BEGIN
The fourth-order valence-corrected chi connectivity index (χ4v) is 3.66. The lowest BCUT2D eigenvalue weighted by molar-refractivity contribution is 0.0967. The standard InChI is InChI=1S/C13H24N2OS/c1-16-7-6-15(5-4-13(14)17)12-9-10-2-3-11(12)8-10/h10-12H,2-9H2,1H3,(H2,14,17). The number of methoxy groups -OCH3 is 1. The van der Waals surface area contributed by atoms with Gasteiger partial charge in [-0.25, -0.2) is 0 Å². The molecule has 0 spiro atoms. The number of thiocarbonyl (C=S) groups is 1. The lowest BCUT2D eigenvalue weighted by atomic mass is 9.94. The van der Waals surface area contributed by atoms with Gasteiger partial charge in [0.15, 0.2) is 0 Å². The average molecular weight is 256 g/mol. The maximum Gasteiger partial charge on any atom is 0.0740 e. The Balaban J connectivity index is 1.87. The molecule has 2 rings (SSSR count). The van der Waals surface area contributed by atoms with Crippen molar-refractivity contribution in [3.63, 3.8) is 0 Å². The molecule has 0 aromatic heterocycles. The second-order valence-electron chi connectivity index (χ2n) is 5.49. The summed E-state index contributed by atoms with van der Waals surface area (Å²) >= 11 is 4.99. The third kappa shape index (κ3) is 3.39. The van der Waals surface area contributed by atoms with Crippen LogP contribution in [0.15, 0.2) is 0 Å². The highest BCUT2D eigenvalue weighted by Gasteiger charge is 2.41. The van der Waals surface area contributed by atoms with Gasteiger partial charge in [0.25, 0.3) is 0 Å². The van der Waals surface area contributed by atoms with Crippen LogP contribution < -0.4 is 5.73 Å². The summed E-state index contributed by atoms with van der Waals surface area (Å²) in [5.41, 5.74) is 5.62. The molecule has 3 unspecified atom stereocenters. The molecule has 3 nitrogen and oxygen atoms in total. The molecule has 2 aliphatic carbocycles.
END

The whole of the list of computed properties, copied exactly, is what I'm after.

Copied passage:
The fourth-order valence-corrected chi connectivity index (χ4v) is 3.66. The lowest BCUT2D eigenvalue weighted by molar-refractivity contribution is 0.0967. The standard InChI is InChI=1S/C13H24N2OS/c1-16-7-6-15(5-4-13(14)17)12-9-10-2-3-11(12)8-10/h10-12H,2-9H2,1H3,(H2,14,17). The number of methoxy groups -OCH3 is 1. The van der Waals surface area contributed by atoms with Gasteiger partial charge in [-0.25, -0.2) is 0 Å². The molecule has 0 spiro atoms. The number of thiocarbonyl (C=S) groups is 1. The lowest BCUT2D eigenvalue weighted by atomic mass is 9.94. The van der Waals surface area contributed by atoms with Gasteiger partial charge in [0.15, 0.2) is 0 Å². The average molecular weight is 256 g/mol. The maximum Gasteiger partial charge on any atom is 0.0740 e. The Balaban J connectivity index is 1.87. The molecule has 2 rings (SSSR count). The van der Waals surface area contributed by atoms with Crippen molar-refractivity contribution in [3.63, 3.8) is 0 Å². The molecule has 0 aromatic heterocycles. The second-order valence-electron chi connectivity index (χ2n) is 5.49. The summed E-state index contributed by atoms with van der Waals surface area (Å²) >= 11 is 4.99. The third kappa shape index (κ3) is 3.39. The van der Waals surface area contributed by atoms with Crippen LogP contribution in [0.15, 0.2) is 0 Å². The highest BCUT2D eigenvalue weighted by Gasteiger charge is 2.41. The van der Waals surface area contributed by atoms with Gasteiger partial charge in [0.25, 0.3) is 0 Å². The van der Waals surface area contributed by atoms with Crippen LogP contribution < -0.4 is 5.73 Å². The summed E-state index contributed by atoms with van der Waals surface area (Å²) in [5.41, 5.74) is 5.62. The molecule has 3 unspecified atom stereocenters. The molecule has 3 nitrogen and oxygen atoms in total. The molecule has 2 aliphatic carbocycles.